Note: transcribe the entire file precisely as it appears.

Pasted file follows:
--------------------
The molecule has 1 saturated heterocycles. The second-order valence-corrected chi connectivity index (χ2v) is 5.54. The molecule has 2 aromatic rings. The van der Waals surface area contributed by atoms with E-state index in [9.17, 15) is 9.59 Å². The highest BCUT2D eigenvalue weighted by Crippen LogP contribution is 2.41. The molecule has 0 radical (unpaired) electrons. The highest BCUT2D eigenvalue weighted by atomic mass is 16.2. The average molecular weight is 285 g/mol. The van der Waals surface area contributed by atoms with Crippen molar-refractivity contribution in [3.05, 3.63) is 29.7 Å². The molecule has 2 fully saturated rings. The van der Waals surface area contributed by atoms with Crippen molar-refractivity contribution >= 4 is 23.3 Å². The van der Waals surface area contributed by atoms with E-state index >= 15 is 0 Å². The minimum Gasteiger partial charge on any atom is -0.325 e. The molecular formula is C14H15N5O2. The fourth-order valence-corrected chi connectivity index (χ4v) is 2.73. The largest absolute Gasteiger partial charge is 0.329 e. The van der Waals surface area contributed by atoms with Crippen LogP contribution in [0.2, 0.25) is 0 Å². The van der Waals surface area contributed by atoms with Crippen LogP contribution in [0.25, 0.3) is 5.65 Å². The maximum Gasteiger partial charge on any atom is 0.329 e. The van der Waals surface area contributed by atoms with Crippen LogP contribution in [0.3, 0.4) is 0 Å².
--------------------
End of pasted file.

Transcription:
The molecule has 1 saturated heterocycles. The second-order valence-corrected chi connectivity index (χ2v) is 5.54. The molecule has 2 aromatic rings. The van der Waals surface area contributed by atoms with E-state index in [9.17, 15) is 9.59 Å². The highest BCUT2D eigenvalue weighted by Crippen LogP contribution is 2.41. The molecule has 0 radical (unpaired) electrons. The highest BCUT2D eigenvalue weighted by atomic mass is 16.2. The average molecular weight is 285 g/mol. The van der Waals surface area contributed by atoms with Crippen molar-refractivity contribution in [3.05, 3.63) is 29.7 Å². The molecule has 2 fully saturated rings. The van der Waals surface area contributed by atoms with Crippen molar-refractivity contribution >= 4 is 23.3 Å². The van der Waals surface area contributed by atoms with E-state index >= 15 is 0 Å². The minimum Gasteiger partial charge on any atom is -0.325 e. The molecular formula is C14H15N5O2. The fourth-order valence-corrected chi connectivity index (χ4v) is 2.73. The largest absolute Gasteiger partial charge is 0.329 e. The van der Waals surface area contributed by atoms with Crippen LogP contribution in [0.2, 0.25) is 0 Å². The van der Waals surface area contributed by atoms with Crippen LogP contribution in [0.25, 0.3) is 5.65 Å². The maximum Gasteiger partial charge on any atom is 0.329 e. The van der Waals surface area contributed by atoms with Crippen LogP contribution in [0.3, 0.4) is 0 Å².